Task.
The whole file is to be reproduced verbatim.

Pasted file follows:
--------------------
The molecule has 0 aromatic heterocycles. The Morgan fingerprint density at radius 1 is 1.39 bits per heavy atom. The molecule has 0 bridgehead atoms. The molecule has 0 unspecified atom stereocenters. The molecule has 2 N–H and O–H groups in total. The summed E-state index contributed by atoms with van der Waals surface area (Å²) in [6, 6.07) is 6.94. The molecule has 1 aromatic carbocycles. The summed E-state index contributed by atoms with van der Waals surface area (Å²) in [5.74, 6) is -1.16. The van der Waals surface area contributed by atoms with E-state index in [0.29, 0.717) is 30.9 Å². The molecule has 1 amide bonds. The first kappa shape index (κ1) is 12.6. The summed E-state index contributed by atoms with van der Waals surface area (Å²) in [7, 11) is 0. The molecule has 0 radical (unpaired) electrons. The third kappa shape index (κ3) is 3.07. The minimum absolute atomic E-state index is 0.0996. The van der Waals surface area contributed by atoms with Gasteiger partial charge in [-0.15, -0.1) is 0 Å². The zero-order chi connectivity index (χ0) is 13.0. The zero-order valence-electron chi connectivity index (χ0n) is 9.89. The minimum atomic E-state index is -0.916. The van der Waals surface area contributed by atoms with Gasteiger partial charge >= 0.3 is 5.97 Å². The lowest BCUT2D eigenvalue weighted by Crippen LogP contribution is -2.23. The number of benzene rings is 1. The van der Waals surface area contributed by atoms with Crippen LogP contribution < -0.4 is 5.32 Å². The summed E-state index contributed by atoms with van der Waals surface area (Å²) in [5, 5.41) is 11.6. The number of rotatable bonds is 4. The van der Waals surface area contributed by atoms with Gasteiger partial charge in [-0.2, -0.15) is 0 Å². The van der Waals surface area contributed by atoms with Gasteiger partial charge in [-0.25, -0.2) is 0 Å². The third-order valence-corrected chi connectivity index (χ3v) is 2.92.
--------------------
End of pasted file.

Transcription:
The molecule has 0 aromatic heterocycles. The Morgan fingerprint density at radius 1 is 1.39 bits per heavy atom. The molecule has 0 bridgehead atoms. The molecule has 0 unspecified atom stereocenters. The molecule has 2 N–H and O–H groups in total. The summed E-state index contributed by atoms with van der Waals surface area (Å²) in [6, 6.07) is 6.94. The molecule has 1 aromatic carbocycles. The summed E-state index contributed by atoms with van der Waals surface area (Å²) in [5.74, 6) is -1.16. The van der Waals surface area contributed by atoms with E-state index in [0.29, 0.717) is 30.9 Å². The molecule has 1 amide bonds. The first kappa shape index (κ1) is 12.6. The summed E-state index contributed by atoms with van der Waals surface area (Å²) in [7, 11) is 0. The molecule has 0 radical (unpaired) electrons. The third kappa shape index (κ3) is 3.07. The minimum absolute atomic E-state index is 0.0996. The van der Waals surface area contributed by atoms with Gasteiger partial charge in [-0.15, -0.1) is 0 Å². The zero-order chi connectivity index (χ0) is 13.0. The zero-order valence-electron chi connectivity index (χ0n) is 9.89. The minimum atomic E-state index is -0.916. The van der Waals surface area contributed by atoms with Gasteiger partial charge >= 0.3 is 5.97 Å². The lowest BCUT2D eigenvalue weighted by Crippen LogP contribution is -2.23. The number of benzene rings is 1. The van der Waals surface area contributed by atoms with Crippen LogP contribution < -0.4 is 5.32 Å². The summed E-state index contributed by atoms with van der Waals surface area (Å²) in [5, 5.41) is 11.6. The number of rotatable bonds is 4. The van der Waals surface area contributed by atoms with Gasteiger partial charge in [-0.2, -0.15) is 0 Å². The van der Waals surface area contributed by atoms with Gasteiger partial charge in [-0.25, -0.2) is 0 Å². The third-order valence-corrected chi connectivity index (χ3v) is 2.92.